The only way to use it in positive statements is when emphasizing something. For example:

  • Any teacher would tell you that it’s hard to design lesson plans.

This word is also used in emotional questions or when emphasizing rhetorical questions. Consider the examples below.

  • Do you have any idea what you’ve gotten yourself into?
  • You didn’t do your homework! Do you have any idea how that will affect your grades?

Any is common in negative questions when confirming a negative expectation. For example:

  • Don’t you have any money?

You can also use any in questions when expecting an open-ended answer. Here’s an example.

  • Do you have any solution to this problem?

Examples of Some in Sentences

Let’s take a look at these examples of how to use some in sentences.

  • I have some news about the TV show. (positive and uncountable)
  • There are some strawberries in the fridge. (positive and countable)
  • Don’t you have some kind of warm light for your room? (negative question for confirmation)
  • Would you like some ice for your cocktail? (positive question expecting a positive response)

Examples of Any in Sentences

These sentences show how to use any in a sentence.

  • Do you have any dresses for the gala? (interrogative and countable)
  • Do you have any food? (interrogative and uncountable)
  • Do you have any idea what you’re talking about? (interrogative and emotional)
  • Don’t you have any money left for the concert? (negative questions confirming a negative expectation)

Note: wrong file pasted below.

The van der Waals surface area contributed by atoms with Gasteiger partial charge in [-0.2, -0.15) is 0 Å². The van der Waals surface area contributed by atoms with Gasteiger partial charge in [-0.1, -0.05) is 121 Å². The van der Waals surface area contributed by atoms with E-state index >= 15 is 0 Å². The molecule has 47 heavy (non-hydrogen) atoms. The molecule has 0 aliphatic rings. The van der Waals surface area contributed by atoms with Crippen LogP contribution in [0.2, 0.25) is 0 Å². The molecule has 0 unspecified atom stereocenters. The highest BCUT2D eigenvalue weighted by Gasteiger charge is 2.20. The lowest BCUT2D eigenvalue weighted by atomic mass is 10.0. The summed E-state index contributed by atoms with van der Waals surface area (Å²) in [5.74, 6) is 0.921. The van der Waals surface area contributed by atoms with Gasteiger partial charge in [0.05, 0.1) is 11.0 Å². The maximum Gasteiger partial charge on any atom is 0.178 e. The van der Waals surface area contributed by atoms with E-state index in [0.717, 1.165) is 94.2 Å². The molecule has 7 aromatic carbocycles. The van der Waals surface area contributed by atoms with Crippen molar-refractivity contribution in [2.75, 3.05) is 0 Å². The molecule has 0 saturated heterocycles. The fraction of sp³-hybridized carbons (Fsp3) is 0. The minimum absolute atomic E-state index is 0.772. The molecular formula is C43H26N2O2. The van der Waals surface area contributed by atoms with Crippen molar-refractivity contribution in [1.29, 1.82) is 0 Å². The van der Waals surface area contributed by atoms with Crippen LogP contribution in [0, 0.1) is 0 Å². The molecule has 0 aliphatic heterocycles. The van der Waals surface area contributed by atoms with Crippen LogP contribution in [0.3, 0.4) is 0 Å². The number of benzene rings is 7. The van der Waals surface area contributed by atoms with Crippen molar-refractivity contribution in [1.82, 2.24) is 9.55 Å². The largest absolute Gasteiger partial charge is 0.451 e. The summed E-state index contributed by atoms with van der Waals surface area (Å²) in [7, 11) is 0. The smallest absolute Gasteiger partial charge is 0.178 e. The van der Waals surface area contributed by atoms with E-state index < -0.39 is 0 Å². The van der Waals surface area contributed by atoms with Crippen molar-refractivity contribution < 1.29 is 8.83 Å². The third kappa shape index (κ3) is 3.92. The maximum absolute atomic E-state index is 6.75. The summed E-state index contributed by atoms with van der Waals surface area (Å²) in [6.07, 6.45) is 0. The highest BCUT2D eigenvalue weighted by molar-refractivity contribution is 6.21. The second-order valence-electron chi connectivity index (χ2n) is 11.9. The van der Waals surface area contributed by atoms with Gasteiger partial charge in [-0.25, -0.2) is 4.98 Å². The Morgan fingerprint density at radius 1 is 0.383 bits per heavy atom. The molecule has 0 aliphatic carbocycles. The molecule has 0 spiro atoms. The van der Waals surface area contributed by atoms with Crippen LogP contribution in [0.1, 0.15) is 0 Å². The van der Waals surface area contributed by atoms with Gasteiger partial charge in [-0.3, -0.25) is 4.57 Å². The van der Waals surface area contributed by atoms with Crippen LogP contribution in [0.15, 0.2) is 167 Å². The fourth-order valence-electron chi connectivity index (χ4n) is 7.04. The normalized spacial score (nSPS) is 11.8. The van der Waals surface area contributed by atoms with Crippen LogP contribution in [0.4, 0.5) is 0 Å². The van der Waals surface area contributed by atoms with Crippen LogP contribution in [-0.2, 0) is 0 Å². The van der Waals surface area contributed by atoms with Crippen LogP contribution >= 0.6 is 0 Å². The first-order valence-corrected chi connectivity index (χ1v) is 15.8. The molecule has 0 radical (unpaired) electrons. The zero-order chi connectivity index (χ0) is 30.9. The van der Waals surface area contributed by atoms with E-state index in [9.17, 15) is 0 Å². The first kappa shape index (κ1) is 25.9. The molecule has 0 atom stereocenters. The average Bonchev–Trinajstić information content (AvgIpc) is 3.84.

• Do you have any reason for committing this mistake? (interrogative for open-ended answers)
  • I don’t want to have any problem. (negative sentence)

How to Remember the Difference

Here’s a summary of how to differentiate between some and any.

Some is for:

  • Affirmative sentences.
  • Negative questions when asking for confirmation or clarification.
  • Positive questions expecting a positive response.

Any is used for:

  • Most positive and negative questions.
  • Most negative sentences.

Do You Have Some or Any Money?

The correct sentence is Do you have some money? Use some money for affirmative sentences and any money for questions and negative statements. For example:

  • I can lend you some money.
  • I don’t have any money left.
  • Don’t you have any money?

Is There Any or Some Water?

Use some water for affirmative sentences and any water for negative statements. For example:

  • I would like some water, please.
  • We don’t have any water.

Would You Like Some or Any Help?

The correct sentence is would you like some help?

Can I Have Some or Can I Have Any?

The correct sentence is Can I have some?

Can You Start a Sentence With Some?

Yes, you can start a sentence with some. For example:

  • Some of my friends are from Hartford.

Final Word on Some and Any

Even the best writers get confused between some and any. But I hope this article helped you understand how to use the two determiners or pronouns in the sentence.

Remember that some is used in affirmative statements, while any is more suitable for the negative form of a sentence.